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舊 2012-04-30, 06:46   #46
skier
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作者: Mike 查看文章
Please also refer to posting #8 on page 1 of this thread and for PSIA Level 3 refer to posting #15

I understand that the French ski instructor's license is the most difficult to acquire. Any info?
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舊 2012-04-30, 07:16   #47
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Moniteur de ski

作者: skier 查看文章
I understand that the French ski instructor's license is the most difficult to acquire. Any info?
For the French, it is the "Moniteur de ski" and their organisation is SNMSF - http://www.snmsf.com/srt/extra/home

This is what I found:

The title of national ski instructor must hold a patent state sports instructor (BEES) of the first degree, or the optional Alpine Skiing Nordic background BEES first degree. The second level is only required for leadership tasks or training for teams depending on the French Ski Federation.
These patents (degrees) are issued by the Ministry of Youth, Sports and Associative Life. They include theoretical studies of bac and practical tests obviously requires a great level of skiing. The monitor should also be in possession of the certificate of first aid training (AFD). Patents granted by the French Ski Federation can in some cases to have equivalencies for the BEES. Possession of patents facilitator (BAFA or AFDB) are a plus but not essential.

The training will cost about €5400. The required level of skiing is a silver-gilt eagle for the Alpine hare, or crimson trace of the North. Training takes place in three stages, with some teaching and training on technical and security.
It can be supplemented by a BEES 2nd degree, which opens the technical adviser departmental or regional. To become national coach, he must get the 3rd degree of the same degree.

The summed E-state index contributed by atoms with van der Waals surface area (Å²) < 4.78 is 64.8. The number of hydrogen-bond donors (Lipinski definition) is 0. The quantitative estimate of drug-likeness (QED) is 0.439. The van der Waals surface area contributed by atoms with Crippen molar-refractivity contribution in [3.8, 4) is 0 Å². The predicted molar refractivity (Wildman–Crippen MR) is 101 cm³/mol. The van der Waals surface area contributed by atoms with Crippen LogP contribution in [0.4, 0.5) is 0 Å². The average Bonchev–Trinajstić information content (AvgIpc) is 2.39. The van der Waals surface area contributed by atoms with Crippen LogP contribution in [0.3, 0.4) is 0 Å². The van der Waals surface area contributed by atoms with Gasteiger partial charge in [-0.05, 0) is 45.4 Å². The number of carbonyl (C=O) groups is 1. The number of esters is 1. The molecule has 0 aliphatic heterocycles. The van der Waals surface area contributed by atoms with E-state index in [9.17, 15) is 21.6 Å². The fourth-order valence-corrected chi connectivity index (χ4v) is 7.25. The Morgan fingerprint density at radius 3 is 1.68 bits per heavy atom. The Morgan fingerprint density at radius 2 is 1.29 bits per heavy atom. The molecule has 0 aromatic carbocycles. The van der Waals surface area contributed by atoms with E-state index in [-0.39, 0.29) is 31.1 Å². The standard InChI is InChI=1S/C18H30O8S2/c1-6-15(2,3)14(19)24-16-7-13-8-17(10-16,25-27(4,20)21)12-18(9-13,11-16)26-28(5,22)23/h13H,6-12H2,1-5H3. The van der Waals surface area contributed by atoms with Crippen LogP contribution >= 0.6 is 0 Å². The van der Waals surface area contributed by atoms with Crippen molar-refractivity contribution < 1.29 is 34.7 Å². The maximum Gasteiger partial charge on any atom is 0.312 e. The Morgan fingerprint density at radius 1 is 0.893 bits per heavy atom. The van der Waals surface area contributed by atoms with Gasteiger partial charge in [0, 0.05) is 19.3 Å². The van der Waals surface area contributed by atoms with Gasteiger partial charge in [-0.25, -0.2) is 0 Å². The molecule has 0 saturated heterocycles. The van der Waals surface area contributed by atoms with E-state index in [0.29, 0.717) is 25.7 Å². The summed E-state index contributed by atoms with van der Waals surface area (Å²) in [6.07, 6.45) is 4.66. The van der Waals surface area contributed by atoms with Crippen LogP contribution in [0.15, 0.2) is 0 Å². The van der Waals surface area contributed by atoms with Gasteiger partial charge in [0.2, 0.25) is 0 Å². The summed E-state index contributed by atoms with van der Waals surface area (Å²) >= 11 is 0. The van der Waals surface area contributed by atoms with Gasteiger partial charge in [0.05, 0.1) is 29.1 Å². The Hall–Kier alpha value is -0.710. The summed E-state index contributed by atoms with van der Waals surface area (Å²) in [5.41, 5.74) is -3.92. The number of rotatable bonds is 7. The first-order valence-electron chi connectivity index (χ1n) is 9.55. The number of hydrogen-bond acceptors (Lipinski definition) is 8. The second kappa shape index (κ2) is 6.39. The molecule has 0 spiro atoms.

There is also a DEUST Ski, National Diploma Level Bac + 2. This diploma course provides in the passage of BEES, required for gainful employment. It prepares DEUST alternately on two years with employers from the mid-mountain recreation (qualification contract and learning). The recipient of this degree will have acquired, in addition to knowledge made by BEES in education of APN skills in management, marketing, human resources management, organizations, events, etc. ... allowing it to be better prepared to progress to management positions or assistant manager in an outdoor structure.

此篇文章於 2012-05-27 21:56 被 Mike 編輯。. 原因: add link
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舊 2012-04-30, 07:52   #48
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Ski Instructors System & Qualifications summarised for the following countries -

Austria: Schneesportlehrer
Level 1, Anwärter: after you pass these exams you can teach beginner to lower intermediate adults and kids
Level 2, Landes: this is divided into 3 parts – Landes 1/Alpine course/ Landes 2 - after completion of these exams you are ISIA qualified
Level 3, Staatlich geprüfter Skilehrer: one of the highest qualifications in the world


Switzerland: Swiss Snowsport instructor(SSI)
You have 4 levels:
Basic education, you are only allowed to teach kids
Level 1, first qualification; after you pass these exams you can teach beginner to lower intermediate adults and kids
Level 2, after passing this exam you can teach more experienced skier & snowboarders
Level 3, after passing these exams you are ISIA qualified

France: moniteur de ski
You have 1 level, similar to Italy, the standard is a bit higher and to join you have to do an entrance examination. It is very hard to get in and your standard of skiing has to be very high. Only once you are a ski instructor you can become a snowboard instructor. You should have race experience and be an awesome skier; otherwise you have no chance passing these exams or even be allowed on the exams.

Italy: Maestri di sci
You have take an entrance exam, after this you have the first part of your exams. If you pass these, you have to do an internship in a ski school. After the internship you have to take the 2nd part of the exams and pass these. Then you have to do another year internship as a ski school instructor assistant. Then follows the third part of the exams, pass these and you are a maestro di sci, an Italian ski instructor.

America: PSIA
Level 1, first qualification after you pass these exams you can teach the basics to adults and kids
Level 2, after passing these test you can teach more experienced people
Level 3, after passing these exams you are ISIA qualified

Canada: CSIA
Level 1, first qualification; after you pass these exams you can teach the basics to adults and kids
Level 2, after passing this exam you can teach more experienced people
Level 3, the same as above, only difference more insight
Level 4, after passing these exams you are ISIA qualified